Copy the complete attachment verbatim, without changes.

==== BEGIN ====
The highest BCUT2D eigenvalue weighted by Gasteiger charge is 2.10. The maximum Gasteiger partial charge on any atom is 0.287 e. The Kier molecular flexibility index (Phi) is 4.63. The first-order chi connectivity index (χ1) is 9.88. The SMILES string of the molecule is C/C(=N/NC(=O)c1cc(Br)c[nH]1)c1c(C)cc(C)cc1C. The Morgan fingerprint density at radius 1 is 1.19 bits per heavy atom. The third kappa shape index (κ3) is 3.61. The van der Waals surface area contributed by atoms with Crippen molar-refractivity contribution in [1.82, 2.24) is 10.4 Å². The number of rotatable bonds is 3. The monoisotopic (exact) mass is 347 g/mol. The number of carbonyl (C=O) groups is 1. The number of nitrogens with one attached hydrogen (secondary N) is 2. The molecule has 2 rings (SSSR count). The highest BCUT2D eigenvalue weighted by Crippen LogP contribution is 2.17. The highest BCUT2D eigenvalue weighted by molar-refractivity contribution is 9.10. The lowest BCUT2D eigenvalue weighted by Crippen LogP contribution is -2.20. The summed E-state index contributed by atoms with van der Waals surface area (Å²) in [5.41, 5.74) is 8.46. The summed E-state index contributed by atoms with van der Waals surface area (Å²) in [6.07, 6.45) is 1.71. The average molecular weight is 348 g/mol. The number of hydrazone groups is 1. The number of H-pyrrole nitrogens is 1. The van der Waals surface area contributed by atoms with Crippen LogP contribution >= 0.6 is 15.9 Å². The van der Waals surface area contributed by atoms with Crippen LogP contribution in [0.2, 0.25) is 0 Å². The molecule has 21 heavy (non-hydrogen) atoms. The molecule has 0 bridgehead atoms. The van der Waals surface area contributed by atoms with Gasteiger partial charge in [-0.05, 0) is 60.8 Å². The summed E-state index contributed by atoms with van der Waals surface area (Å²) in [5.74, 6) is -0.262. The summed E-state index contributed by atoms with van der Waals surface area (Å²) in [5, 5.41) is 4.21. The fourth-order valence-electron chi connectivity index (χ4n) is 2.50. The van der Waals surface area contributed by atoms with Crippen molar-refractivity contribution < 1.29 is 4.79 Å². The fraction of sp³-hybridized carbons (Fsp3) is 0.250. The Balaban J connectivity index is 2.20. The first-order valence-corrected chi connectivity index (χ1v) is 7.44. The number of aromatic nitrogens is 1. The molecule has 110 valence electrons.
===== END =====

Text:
The highest BCUT2D eigenvalue weighted by Gasteiger charge is 2.10. The maximum Gasteiger partial charge on any atom is 0.287 e. The Kier molecular flexibility index (Phi) is 4.63. The first-order chi connectivity index (χ1) is 9.88. The SMILES string of the molecule is C/C(=N/NC(=O)c1cc(Br)c[nH]1)c1c(C)cc(C)cc1C. The Morgan fingerprint density at radius 1 is 1.19 bits per heavy atom. The third kappa shape index (κ3) is 3.61. The van der Waals surface area contributed by atoms with Crippen molar-refractivity contribution in [1.82, 2.24) is 10.4 Å². The number of rotatable bonds is 3. The monoisotopic (exact) mass is 347 g/mol. The number of carbonyl (C=O) groups is 1. The number of nitrogens with one attached hydrogen (secondary N) is 2. The molecule has 2 rings (SSSR count). The highest BCUT2D eigenvalue weighted by Crippen LogP contribution is 2.17. The highest BCUT2D eigenvalue weighted by molar-refractivity contribution is 9.10. The lowest BCUT2D eigenvalue weighted by Crippen LogP contribution is -2.20. The summed E-state index contributed by atoms with van der Waals surface area (Å²) in [5.41, 5.74) is 8.46. The summed E-state index contributed by atoms with van der Waals surface area (Å²) in [6.07, 6.45) is 1.71. The average molecular weight is 348 g/mol. The number of hydrazone groups is 1. The number of H-pyrrole nitrogens is 1. The van der Waals surface area contributed by atoms with Crippen LogP contribution >= 0.6 is 15.9 Å². The van der Waals surface area contributed by atoms with Crippen LogP contribution in [0.2, 0.25) is 0 Å². The molecule has 21 heavy (non-hydrogen) atoms. The molecule has 0 bridgehead atoms. The van der Waals surface area contributed by atoms with Gasteiger partial charge in [-0.05, 0) is 60.8 Å². The summed E-state index contributed by atoms with van der Waals surface area (Å²) in [5.74, 6) is -0.262. The summed E-state index contributed by atoms with van der Waals surface area (Å²) in [5, 5.41) is 4.21. The fourth-order valence-electron chi connectivity index (χ4n) is 2.50. The van der Waals surface area contributed by atoms with Crippen molar-refractivity contribution < 1.29 is 4.79 Å². The fraction of sp³-hybridized carbons (Fsp3) is 0.250. The Balaban J connectivity index is 2.20. The first-order valence-corrected chi connectivity index (χ1v) is 7.44. The number of aromatic nitrogens is 1. The molecule has 110 valence electrons.